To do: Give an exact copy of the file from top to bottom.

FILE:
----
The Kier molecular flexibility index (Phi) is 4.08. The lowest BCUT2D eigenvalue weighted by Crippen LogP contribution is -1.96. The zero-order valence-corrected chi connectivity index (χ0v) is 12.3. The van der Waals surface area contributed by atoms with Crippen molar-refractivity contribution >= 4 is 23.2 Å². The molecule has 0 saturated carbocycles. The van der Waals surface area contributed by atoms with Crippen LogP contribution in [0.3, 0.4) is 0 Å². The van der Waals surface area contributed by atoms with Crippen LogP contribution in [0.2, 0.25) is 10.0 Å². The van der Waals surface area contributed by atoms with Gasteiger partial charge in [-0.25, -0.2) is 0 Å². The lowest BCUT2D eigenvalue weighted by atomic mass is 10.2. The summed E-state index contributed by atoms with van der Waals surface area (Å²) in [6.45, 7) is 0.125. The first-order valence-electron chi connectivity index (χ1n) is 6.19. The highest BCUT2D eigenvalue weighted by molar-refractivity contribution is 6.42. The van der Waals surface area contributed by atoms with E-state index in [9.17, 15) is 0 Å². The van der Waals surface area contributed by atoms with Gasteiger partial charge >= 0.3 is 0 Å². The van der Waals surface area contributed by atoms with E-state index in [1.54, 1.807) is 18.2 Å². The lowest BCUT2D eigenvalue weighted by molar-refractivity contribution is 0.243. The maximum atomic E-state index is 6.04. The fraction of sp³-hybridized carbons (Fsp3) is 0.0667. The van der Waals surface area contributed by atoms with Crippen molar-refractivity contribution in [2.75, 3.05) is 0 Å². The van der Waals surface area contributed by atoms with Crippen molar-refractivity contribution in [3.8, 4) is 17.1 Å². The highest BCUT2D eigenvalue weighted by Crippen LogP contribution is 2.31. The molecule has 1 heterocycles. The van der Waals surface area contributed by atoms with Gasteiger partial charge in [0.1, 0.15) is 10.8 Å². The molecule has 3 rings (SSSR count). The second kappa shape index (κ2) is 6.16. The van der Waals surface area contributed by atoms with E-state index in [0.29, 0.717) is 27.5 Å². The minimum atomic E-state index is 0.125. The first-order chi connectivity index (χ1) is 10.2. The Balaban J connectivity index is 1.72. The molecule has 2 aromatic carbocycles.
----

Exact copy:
The Kier molecular flexibility index (Phi) is 4.08. The lowest BCUT2D eigenvalue weighted by Crippen LogP contribution is -1.96. The zero-order valence-corrected chi connectivity index (χ0v) is 12.3. The van der Waals surface area contributed by atoms with Crippen molar-refractivity contribution >= 4 is 23.2 Å². The molecule has 0 saturated carbocycles. The van der Waals surface area contributed by atoms with Crippen LogP contribution in [0.3, 0.4) is 0 Å². The van der Waals surface area contributed by atoms with Crippen LogP contribution in [0.2, 0.25) is 10.0 Å². The van der Waals surface area contributed by atoms with Gasteiger partial charge in [-0.25, -0.2) is 0 Å². The lowest BCUT2D eigenvalue weighted by atomic mass is 10.2. The summed E-state index contributed by atoms with van der Waals surface area (Å²) in [6.45, 7) is 0.125. The first-order valence-electron chi connectivity index (χ1n) is 6.19. The highest BCUT2D eigenvalue weighted by molar-refractivity contribution is 6.42. The van der Waals surface area contributed by atoms with E-state index in [9.17, 15) is 0 Å². The van der Waals surface area contributed by atoms with Gasteiger partial charge >= 0.3 is 0 Å². The van der Waals surface area contributed by atoms with E-state index in [1.54, 1.807) is 18.2 Å². The lowest BCUT2D eigenvalue weighted by molar-refractivity contribution is 0.243. The maximum atomic E-state index is 6.04. The fraction of sp³-hybridized carbons (Fsp3) is 0.0667. The van der Waals surface area contributed by atoms with Crippen molar-refractivity contribution in [2.75, 3.05) is 0 Å². The van der Waals surface area contributed by atoms with Crippen molar-refractivity contribution in [3.8, 4) is 17.1 Å². The highest BCUT2D eigenvalue weighted by Crippen LogP contribution is 2.31. The molecule has 1 heterocycles. The van der Waals surface area contributed by atoms with Gasteiger partial charge in [0.1, 0.15) is 10.8 Å². The molecule has 3 rings (SSSR count). The second kappa shape index (κ2) is 6.16. The van der Waals surface area contributed by atoms with E-state index in [0.29, 0.717) is 27.5 Å². The minimum atomic E-state index is 0.125. The first-order chi connectivity index (χ1) is 10.2. The Balaban J connectivity index is 1.72. The molecule has 2 aromatic carbocycles.